Alex Jones’ New World Order: Blueprint of Madmen – Governments, Not Terrorism, Is the Real Threat

The takeaway from Dahl’s work is that standard spying and analytical intelligence operations to connect the dots and piece together information are not the keys to effective counterterrorism. Past successes have relied heavily on ordinary people noticing activities or behavior that might be oriented toward terrorism. In this sense, it is like any crime detection. Dahl calls it “prosaic” and he quotes a former head of MI5 who says that spies do not develop much counterterrorism intelligence and “My own experience is that effective counter-terrorism frequently begins closer to home and may appear a lot more mundane”.

It is now common for political candidates to be asked about their views on terrorism and the war on terror. Reporters ask nonsensical questions about “winning” the war on terror and how a candidate plans to do this. In 2007, at the National Press Club, Newt Gingrich was asked “what we would have to do to win it [the war on terror] eventually.” Gingrich put on the most serious of faces that he could muster and replied:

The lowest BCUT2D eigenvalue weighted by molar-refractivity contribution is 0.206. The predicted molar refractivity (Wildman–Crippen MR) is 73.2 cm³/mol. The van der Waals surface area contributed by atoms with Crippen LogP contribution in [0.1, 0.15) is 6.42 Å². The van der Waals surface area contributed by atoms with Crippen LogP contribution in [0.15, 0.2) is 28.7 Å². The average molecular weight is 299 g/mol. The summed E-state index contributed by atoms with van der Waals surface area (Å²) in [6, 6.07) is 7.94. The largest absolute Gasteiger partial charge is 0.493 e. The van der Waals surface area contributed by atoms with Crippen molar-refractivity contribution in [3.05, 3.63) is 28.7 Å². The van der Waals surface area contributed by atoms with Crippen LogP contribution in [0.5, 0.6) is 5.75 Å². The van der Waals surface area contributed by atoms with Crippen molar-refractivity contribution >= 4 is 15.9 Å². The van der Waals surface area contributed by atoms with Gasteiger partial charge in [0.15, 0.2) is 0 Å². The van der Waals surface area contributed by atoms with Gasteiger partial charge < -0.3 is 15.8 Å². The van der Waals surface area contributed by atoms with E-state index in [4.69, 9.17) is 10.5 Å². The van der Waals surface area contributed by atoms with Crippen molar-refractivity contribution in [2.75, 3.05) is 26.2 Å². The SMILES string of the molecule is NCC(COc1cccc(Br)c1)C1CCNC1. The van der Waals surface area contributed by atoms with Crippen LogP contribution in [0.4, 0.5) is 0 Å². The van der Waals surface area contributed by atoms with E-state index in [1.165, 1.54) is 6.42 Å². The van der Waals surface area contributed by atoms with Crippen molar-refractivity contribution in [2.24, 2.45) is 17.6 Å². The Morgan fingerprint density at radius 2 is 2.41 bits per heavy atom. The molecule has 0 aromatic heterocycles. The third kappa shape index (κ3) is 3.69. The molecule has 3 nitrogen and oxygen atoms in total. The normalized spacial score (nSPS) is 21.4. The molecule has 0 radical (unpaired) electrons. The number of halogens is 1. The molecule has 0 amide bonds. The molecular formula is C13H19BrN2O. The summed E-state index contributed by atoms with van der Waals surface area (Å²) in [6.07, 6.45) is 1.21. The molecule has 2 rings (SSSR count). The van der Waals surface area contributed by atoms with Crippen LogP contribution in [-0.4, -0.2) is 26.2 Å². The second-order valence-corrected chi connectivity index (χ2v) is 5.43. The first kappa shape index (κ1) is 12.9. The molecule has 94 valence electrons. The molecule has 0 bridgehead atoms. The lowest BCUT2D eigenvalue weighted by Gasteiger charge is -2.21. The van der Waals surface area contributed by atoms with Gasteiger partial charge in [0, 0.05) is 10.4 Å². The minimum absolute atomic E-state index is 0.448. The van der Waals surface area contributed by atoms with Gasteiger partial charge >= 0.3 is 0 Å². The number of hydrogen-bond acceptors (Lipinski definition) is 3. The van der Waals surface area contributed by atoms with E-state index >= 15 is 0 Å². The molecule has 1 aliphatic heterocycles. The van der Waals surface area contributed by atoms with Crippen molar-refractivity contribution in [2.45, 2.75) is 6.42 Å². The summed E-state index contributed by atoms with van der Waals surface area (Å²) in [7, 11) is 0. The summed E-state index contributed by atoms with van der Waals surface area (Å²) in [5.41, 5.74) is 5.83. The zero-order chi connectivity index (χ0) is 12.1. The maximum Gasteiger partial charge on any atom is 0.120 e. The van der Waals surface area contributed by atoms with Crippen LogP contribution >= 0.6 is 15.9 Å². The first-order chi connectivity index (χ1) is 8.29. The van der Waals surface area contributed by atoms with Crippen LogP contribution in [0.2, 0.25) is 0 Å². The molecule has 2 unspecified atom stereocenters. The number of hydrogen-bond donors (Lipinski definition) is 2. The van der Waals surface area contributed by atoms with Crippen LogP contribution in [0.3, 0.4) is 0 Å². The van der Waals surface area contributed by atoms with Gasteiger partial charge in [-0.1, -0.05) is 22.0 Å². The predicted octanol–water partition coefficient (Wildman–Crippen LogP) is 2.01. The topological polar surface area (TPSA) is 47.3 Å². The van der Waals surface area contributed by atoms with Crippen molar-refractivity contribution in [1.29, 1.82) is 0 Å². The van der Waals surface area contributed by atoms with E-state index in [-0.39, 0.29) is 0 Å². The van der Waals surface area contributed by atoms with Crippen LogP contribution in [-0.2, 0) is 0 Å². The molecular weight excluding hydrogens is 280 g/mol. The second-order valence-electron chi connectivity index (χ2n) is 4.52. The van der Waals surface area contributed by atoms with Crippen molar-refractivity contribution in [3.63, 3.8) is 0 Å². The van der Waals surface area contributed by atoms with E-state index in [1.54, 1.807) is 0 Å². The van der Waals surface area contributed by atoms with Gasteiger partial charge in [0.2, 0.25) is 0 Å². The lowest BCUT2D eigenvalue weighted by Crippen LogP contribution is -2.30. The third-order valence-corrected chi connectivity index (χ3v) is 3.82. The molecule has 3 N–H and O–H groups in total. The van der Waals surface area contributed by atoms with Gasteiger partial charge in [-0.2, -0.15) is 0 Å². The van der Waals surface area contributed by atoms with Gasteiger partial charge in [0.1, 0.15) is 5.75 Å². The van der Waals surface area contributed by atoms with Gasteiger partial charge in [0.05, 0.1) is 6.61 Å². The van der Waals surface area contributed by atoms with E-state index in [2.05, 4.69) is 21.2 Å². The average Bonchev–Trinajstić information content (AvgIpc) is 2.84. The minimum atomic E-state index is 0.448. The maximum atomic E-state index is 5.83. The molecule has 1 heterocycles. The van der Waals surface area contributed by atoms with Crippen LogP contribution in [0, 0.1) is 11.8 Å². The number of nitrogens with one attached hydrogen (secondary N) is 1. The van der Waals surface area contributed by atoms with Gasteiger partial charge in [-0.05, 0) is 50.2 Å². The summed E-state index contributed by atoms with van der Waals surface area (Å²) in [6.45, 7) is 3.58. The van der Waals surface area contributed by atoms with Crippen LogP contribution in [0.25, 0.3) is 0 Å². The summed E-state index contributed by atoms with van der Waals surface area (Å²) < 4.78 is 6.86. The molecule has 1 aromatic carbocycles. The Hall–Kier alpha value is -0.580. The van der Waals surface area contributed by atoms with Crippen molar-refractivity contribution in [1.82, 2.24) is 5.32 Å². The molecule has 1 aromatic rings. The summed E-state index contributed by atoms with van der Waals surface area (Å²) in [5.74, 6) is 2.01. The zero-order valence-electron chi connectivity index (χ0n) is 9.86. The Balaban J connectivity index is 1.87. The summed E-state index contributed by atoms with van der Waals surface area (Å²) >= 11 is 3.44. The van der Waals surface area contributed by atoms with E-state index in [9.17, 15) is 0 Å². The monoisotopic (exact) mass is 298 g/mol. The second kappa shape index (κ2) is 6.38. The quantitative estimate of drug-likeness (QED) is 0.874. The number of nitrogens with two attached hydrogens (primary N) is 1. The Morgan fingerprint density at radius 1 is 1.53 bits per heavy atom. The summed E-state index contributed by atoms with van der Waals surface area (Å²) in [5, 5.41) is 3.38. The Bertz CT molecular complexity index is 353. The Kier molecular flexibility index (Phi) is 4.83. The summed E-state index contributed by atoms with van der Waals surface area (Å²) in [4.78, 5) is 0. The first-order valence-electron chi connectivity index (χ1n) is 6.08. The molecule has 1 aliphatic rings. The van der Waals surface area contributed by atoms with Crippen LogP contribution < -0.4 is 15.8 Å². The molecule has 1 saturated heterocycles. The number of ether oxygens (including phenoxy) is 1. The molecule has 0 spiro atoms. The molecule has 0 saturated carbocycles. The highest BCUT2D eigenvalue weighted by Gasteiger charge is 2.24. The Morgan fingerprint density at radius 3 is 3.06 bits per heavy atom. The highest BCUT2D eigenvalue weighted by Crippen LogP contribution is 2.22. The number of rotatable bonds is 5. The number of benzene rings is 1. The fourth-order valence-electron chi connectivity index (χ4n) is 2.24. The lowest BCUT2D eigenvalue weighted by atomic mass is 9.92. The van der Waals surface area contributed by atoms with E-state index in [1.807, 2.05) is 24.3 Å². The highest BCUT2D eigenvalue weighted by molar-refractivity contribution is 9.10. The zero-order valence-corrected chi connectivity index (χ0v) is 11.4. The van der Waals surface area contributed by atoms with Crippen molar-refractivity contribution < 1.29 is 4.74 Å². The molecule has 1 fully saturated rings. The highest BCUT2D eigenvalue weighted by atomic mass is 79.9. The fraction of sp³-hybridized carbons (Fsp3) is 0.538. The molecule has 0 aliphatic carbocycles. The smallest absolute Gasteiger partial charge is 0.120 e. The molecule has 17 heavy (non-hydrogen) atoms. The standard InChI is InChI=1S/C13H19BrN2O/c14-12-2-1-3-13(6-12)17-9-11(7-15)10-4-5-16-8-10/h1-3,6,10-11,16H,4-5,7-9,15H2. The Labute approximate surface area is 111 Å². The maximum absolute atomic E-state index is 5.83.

“I am really deeply worried. We have two grandchildren who are six and eight, and I believe they are in greater danger of dying from enemy activities than we were in the Cold War.”

Gingrich and many others express deep concerns about something that is a risk, but terrorism is not a serious risk, not something to be deeply worried about, and not something that even comes close to nuclear war.

How does terrorism compare with other risks? In the years 2006 and 2010, there were 70,954 homicides in America. Between 1998 and 2008, 449 people were killed by lightning in America.

Terrorism isn’t a minor risk because the government is so good at policing it. It’s minor because not that many people have the motive, means and opportunity to do mass killings.